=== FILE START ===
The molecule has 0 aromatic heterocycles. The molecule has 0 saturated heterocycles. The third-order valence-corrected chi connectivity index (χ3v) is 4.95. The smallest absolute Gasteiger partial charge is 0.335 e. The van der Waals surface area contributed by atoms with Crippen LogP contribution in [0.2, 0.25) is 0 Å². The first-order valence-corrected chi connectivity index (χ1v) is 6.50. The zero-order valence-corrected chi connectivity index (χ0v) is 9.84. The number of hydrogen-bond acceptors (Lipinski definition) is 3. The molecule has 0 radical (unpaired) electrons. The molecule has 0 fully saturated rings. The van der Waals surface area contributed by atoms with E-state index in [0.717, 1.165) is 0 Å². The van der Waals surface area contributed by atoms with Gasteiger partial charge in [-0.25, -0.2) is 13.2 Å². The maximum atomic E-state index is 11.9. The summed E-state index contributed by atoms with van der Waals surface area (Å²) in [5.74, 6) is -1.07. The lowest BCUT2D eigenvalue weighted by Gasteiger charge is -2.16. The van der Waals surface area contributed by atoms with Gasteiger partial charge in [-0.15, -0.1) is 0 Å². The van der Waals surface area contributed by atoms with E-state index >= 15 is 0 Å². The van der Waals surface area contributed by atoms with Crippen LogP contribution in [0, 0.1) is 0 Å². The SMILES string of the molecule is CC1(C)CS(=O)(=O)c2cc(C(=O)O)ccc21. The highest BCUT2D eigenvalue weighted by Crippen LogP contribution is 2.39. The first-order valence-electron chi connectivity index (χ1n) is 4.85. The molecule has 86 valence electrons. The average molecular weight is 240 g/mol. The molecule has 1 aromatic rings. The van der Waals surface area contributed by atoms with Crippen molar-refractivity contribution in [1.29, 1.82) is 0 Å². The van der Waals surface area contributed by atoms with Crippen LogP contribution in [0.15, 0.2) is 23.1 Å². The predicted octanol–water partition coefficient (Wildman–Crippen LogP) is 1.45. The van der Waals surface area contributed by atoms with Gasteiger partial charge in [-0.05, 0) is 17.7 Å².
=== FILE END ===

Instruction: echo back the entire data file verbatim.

The molecule has 0 aromatic heterocycles. The molecule has 0 saturated heterocycles. The third-order valence-corrected chi connectivity index (χ3v) is 4.95. The smallest absolute Gasteiger partial charge is 0.335 e. The van der Waals surface area contributed by atoms with Crippen LogP contribution in [0.2, 0.25) is 0 Å². The first-order valence-corrected chi connectivity index (χ1v) is 6.50. The zero-order valence-corrected chi connectivity index (χ0v) is 9.84. The number of hydrogen-bond acceptors (Lipinski definition) is 3. The molecule has 0 radical (unpaired) electrons. The molecule has 0 fully saturated rings. The van der Waals surface area contributed by atoms with E-state index in [0.717, 1.165) is 0 Å². The van der Waals surface area contributed by atoms with Gasteiger partial charge in [-0.25, -0.2) is 13.2 Å². The maximum atomic E-state index is 11.9. The summed E-state index contributed by atoms with van der Waals surface area (Å²) in [5.74, 6) is -1.07. The lowest BCUT2D eigenvalue weighted by Gasteiger charge is -2.16. The van der Waals surface area contributed by atoms with Gasteiger partial charge in [-0.15, -0.1) is 0 Å². The van der Waals surface area contributed by atoms with E-state index >= 15 is 0 Å². The van der Waals surface area contributed by atoms with Crippen LogP contribution in [0, 0.1) is 0 Å². The SMILES string of the molecule is CC1(C)CS(=O)(=O)c2cc(C(=O)O)ccc21. The highest BCUT2D eigenvalue weighted by Crippen LogP contribution is 2.39. The first-order valence-electron chi connectivity index (χ1n) is 4.85. The molecule has 86 valence electrons. The average molecular weight is 240 g/mol. The molecule has 1 aromatic rings. The van der Waals surface area contributed by atoms with Crippen molar-refractivity contribution in [1.29, 1.82) is 0 Å². The van der Waals surface area contributed by atoms with Crippen LogP contribution in [0.15, 0.2) is 23.1 Å². The predicted octanol–water partition coefficient (Wildman–Crippen LogP) is 1.45. The van der Waals surface area contributed by atoms with Gasteiger partial charge in [-0.05, 0) is 17.7 Å².